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In Defiance of Mailbox
posted by John : September 1, 2013

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You'd smile, too

Ruts are for roads getting to trailheads. Unfortunately, my Sunday morning hikes had become a rut I couldn't break free of. Turn the wheel as hard as I could, I kept returning to the slog that is Mailbox Peak.

It's a great conditioner to be sure. And it's quick. Five miles and 4,000 feet of gain. The only problem is the only good part is in the last 600 feet when you finally emerge from the trees into the upper meadow. And by that time, I'm so destroyed that it's all I can do to put one foot in front of the other and not fall down.

How deep was the rut? Last year I hiked it 28 times. I'm not on the same pace as last year (only 14 trips so far), but that's a lot of checking the mail.

It was a relief when my frequent hiking partner, Mr. Mailbox himself, agreed to try somewhere different. Not "different" as in somewhere we'd never been, but "different" as in not Mailbox. We chose Mt. Defiance.

If we start at an unofficial trailhead we can get almost the same elevation gain so our conditioning won't suffer. However, Defiance has several features that differentiate it from Mailbox's forested slog.

Duffy trails. Wow. In my barefoot shoes I felt like I was hiking on a cushion of air. There are two sections of our route that aren't officially maintained. The tread is clear and easy to follow, but not compacted into concrete like other trails. It was like walking barefoot on a really plush carpet. I wanted to take off my shoes and curl my toes.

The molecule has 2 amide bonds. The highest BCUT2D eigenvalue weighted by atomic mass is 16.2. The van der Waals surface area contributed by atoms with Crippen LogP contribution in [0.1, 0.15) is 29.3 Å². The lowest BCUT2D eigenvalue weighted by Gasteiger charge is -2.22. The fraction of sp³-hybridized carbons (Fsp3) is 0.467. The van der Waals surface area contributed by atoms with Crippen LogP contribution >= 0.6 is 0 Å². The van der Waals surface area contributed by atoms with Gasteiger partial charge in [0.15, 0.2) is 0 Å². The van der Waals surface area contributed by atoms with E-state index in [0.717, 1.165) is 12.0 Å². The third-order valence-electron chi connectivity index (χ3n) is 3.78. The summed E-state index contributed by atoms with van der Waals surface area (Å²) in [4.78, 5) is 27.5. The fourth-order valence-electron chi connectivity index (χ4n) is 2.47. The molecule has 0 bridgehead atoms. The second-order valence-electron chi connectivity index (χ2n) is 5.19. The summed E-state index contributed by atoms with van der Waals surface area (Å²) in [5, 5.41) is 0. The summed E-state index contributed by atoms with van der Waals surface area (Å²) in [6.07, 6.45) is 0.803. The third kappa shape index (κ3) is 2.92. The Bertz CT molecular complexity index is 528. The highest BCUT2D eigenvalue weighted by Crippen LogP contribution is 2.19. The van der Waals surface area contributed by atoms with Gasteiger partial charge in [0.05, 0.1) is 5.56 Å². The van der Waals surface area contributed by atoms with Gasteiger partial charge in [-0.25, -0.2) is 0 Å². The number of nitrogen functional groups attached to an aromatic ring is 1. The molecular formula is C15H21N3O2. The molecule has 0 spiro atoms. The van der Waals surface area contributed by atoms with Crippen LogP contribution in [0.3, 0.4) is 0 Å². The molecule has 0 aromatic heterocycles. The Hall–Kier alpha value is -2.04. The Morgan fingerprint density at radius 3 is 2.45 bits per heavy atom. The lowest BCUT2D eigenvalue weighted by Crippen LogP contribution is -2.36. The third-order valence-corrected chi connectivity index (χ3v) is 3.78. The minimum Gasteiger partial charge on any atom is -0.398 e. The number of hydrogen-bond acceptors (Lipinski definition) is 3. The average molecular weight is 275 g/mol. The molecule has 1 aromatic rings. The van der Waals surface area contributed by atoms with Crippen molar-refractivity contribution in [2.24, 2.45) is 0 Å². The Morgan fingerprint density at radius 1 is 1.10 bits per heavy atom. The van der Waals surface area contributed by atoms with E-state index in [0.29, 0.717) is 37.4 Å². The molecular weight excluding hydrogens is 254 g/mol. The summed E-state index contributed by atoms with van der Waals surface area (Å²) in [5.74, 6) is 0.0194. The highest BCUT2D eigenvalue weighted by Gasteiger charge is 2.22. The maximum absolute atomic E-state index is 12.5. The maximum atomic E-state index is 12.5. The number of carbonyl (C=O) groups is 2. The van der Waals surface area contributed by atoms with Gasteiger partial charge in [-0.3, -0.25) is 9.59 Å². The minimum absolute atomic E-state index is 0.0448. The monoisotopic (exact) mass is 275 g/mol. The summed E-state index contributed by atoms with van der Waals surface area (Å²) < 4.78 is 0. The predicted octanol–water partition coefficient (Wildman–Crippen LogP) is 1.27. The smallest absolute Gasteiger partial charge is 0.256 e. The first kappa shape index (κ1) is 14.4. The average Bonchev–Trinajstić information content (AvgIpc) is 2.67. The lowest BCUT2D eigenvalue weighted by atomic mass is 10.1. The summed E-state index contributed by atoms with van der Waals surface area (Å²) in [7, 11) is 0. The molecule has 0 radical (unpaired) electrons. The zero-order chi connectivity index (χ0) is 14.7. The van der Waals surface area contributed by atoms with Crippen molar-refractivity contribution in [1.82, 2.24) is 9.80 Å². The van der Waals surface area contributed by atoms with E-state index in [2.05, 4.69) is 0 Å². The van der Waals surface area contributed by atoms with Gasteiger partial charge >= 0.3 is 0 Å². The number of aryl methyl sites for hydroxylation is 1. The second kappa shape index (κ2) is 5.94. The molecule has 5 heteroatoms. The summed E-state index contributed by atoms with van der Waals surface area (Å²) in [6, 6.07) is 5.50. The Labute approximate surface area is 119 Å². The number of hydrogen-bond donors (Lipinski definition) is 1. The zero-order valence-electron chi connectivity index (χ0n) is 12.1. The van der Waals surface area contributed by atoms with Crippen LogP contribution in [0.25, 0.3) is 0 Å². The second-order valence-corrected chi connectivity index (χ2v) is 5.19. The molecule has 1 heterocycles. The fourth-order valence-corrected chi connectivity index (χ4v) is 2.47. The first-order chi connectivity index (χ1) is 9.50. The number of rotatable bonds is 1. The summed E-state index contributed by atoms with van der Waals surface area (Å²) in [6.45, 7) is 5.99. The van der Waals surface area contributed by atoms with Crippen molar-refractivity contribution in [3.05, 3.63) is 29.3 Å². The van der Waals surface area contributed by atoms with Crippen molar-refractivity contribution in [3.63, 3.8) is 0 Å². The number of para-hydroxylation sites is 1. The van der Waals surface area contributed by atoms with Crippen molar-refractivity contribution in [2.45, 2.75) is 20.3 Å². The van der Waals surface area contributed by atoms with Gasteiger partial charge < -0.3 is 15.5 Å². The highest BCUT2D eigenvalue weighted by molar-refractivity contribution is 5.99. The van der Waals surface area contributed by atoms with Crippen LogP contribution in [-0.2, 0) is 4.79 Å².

Lakes and streams. Mason Creek flows out of... Mason Lake and tumbles down the mountain. Its path is steep and full of short drops into beckoning pools of refreshment. Had we not started at 6am we most definitely wouldn't have dipped a bit.

Meadows. While it's true that Mailbox has a meadow near the summit, the trail cilmbs straight through it without giving the sense you're actually in it. Pikas cried out as we traversed under the summit. Although the flowers were well past their prime and completely spent there were...

BERRIES! They all looked like blueberries, but clearly not all berries are created equal. These tasted sweet or sour or like bananas (really!). Big, little, and everywhere in between. The best were in the meadow. We likely lost about 10 minutes to berry picking.

Even the views are better on Defiance. It's right on the edge of the Alpine Lakes Wilderness and it's clear why that name has been assigned to this area. Lakes dot the landscape to the north and each looks glorious. (Except Spider Lake which is a terrible name for a lake except it's a brushy little hole and maybe they called it Spider Lake to save people the trouble of going there.)

On the way down we defied common sense and took a quick dip in Mason Lake. If only we could have laid out and relaxed a bit, but Sunday mornings aren't about resting in the mountains. At least we defied the rut and had a great trip.

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